The Final Duel

Random photos, culture, philosophy and politics.

Friday, December 31, 2004


picked up Fable. Few hours through it. Great game but i understand what all the disappointment is about. Don't know what molykneux was doing all that time. The game has a number of interesting concepts but even after half a decade of development it still feels like its sloppily put together. The voice-acting is terrible, the quests and the story are kind of lame. For an RPG it's a bit stingy on the customization side - the novely of augmenting your character with spells and tatoos wears off after the first couple of hours, and the only thing that keeps the game interesting are the abundant side quests. There are two types of games, some that strive to be works of art (e.g. the metal gear series, lucasarts classics such as monkey island and grim fandango). These games have an exquisite presentation and a well put-together sotyline and are somewhat ambitious as well. Others, the whole genre of first-person shooters for example, concentrate solely on gameplay and the end result is a game u can play as fervently and regularly as a sport. Fable seems to have aimed for excellence in neither of these categories, and the end result is a sub-par game, good for a few hours but nothing to phone home about. Posted by Hello Posted by Hello

Wednesday, December 29, 2004

Picked up zen and the art of motorcycle maintenance. Halfway through it already. Call me crazy since its supposed to be one of the greatest pieces of contemporary litreature but doesn't anyone else find the motorcycle analogies really really f***ing boring? The philosophy so far i've found to be an eye-operner but i just don't see the point of expounding it via a story, no matter how moving it is.

Thursday, December 23, 2004


You are your own forerunner, and the towers you have builded are but the foundation of your giant-self. And that self too shall be a foundation. And I too am my own forerunner, for the long shadow stretching before me at sunrise shall gather under my feet at the noon hour. Yet another sunrise shall lay another shadow before me, and that also shall be gathered at another noon. Always have we been our own forerunners, and always shall we be. And all that we have gathered and shall gather shall be but seeds for fields yet unploughed. We are the fields and the ploughmen, the gatherers and the gathered. When you were a wandering desire in the mist, I too was therein a wandering desire. Then we sought one another, and out of our eagerness dreams were born. And dreams were time limitless, and dreams were space without measure. And when you were a silent word upon life's quivering lips, I too was there, another silent word. Then life uttered us and we came down the years throbbing with memories of yesterday and with longing for tomorrow, for yesterday was death conquered and tomorrow was birth pursued. And now we are in God's hands. You are a sun in His right hand and I an earth in His left hand. Yet you are not more, shining, than I, shone upon. And we, sun and earth, are but the beginning of a greater sun and a greater earth. And always shall we be the beginning. You are your own forerunner, you the stranger passing by the gate of my garden. And I too am my own forerunner, though I sit in the shadows of my trees and seem motionless.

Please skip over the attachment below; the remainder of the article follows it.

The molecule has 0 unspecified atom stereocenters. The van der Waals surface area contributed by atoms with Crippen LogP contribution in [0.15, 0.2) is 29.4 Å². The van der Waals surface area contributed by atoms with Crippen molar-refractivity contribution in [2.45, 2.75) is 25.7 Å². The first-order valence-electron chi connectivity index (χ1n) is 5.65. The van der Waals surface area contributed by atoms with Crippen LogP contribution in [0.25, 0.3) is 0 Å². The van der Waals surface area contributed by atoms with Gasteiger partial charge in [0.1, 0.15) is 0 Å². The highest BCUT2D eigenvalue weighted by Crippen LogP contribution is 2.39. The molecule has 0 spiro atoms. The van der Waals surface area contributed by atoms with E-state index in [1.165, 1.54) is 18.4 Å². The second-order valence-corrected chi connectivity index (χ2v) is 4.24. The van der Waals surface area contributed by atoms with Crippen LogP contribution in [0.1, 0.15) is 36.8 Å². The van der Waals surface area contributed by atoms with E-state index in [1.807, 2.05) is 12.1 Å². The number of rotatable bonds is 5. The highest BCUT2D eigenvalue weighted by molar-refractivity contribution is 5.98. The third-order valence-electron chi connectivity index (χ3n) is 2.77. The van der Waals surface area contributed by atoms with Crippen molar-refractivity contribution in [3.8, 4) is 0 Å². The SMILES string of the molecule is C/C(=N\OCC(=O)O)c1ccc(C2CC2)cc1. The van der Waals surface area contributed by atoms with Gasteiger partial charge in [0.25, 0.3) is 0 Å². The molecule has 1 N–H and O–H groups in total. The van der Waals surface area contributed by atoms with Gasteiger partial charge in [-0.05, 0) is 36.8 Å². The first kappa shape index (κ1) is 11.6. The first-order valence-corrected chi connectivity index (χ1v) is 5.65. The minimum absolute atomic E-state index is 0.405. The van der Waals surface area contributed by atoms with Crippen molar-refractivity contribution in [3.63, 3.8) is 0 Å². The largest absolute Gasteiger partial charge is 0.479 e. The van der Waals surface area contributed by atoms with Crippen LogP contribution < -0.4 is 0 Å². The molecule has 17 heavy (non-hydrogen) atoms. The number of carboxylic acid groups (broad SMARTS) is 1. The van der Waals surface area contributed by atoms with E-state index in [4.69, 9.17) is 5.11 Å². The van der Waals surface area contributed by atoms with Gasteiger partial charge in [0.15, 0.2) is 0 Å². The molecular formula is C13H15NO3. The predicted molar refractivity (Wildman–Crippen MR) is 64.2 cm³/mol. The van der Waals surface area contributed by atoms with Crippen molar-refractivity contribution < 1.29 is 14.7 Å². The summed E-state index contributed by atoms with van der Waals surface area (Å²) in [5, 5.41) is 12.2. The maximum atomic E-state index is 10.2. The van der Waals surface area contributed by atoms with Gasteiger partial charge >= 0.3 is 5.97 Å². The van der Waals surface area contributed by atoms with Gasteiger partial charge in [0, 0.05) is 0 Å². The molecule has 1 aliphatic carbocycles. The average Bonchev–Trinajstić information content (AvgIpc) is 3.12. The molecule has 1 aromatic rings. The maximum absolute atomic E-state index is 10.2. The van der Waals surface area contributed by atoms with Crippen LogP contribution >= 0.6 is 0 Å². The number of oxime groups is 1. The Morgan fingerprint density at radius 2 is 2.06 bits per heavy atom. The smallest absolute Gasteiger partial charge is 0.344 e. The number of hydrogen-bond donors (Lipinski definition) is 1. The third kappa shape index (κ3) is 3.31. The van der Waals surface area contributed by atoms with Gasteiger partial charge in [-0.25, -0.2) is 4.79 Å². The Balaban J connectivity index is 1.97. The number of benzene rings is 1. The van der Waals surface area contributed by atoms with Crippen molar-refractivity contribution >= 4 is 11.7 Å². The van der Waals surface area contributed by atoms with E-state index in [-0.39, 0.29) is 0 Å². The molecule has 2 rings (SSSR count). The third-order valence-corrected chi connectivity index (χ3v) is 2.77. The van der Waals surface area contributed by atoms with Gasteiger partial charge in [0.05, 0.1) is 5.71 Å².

I'm a fan of Kahlil Gibran. This from one of his lesser known books, "The Forerunner". Not as good as 'The Prophet" but inspiring in a "paulo coelho" kind of way.


December 2004   January 2005  

This page is powered by Blogger. Isn't yours?